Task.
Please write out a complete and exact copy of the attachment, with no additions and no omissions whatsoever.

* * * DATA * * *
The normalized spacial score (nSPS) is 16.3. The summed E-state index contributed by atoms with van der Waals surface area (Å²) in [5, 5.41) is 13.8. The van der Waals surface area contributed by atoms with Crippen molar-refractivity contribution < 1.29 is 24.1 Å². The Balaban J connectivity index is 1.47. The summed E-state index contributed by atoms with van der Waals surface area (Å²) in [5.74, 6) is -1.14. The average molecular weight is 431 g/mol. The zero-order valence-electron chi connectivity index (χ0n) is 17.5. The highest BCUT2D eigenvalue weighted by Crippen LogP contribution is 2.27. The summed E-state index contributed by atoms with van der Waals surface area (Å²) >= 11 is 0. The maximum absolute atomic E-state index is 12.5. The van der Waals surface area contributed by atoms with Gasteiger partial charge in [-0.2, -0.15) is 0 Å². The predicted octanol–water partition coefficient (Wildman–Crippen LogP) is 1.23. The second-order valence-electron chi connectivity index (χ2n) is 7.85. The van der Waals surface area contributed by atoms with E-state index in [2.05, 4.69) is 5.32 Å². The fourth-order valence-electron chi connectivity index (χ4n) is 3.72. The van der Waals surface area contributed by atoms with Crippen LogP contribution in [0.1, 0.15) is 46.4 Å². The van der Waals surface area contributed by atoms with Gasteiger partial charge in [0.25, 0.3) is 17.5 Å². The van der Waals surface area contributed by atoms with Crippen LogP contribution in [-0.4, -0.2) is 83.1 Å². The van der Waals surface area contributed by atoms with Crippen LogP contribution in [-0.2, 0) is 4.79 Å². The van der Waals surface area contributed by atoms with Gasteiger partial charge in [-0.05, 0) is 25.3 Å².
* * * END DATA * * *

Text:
The normalized spacial score (nSPS) is 16.3. The summed E-state index contributed by atoms with van der Waals surface area (Å²) in [5, 5.41) is 13.8. The van der Waals surface area contributed by atoms with Crippen molar-refractivity contribution < 1.29 is 24.1 Å². The Balaban J connectivity index is 1.47. The summed E-state index contributed by atoms with van der Waals surface area (Å²) in [5.74, 6) is -1.14. The average molecular weight is 431 g/mol. The zero-order valence-electron chi connectivity index (χ0n) is 17.5. The highest BCUT2D eigenvalue weighted by Crippen LogP contribution is 2.27. The summed E-state index contributed by atoms with van der Waals surface area (Å²) >= 11 is 0. The maximum absolute atomic E-state index is 12.5. The van der Waals surface area contributed by atoms with Gasteiger partial charge in [-0.2, -0.15) is 0 Å². The predicted octanol–water partition coefficient (Wildman–Crippen LogP) is 1.23. The second-order valence-electron chi connectivity index (χ2n) is 7.85. The van der Waals surface area contributed by atoms with E-state index in [2.05, 4.69) is 5.32 Å². The fourth-order valence-electron chi connectivity index (χ4n) is 3.72. The van der Waals surface area contributed by atoms with Crippen LogP contribution in [0.1, 0.15) is 46.4 Å². The van der Waals surface area contributed by atoms with Gasteiger partial charge in [0.25, 0.3) is 17.5 Å². The van der Waals surface area contributed by atoms with Crippen LogP contribution in [-0.4, -0.2) is 83.1 Å². The van der Waals surface area contributed by atoms with Crippen LogP contribution in [-0.2, 0) is 4.79 Å². The van der Waals surface area contributed by atoms with Gasteiger partial charge in [-0.05, 0) is 25.3 Å².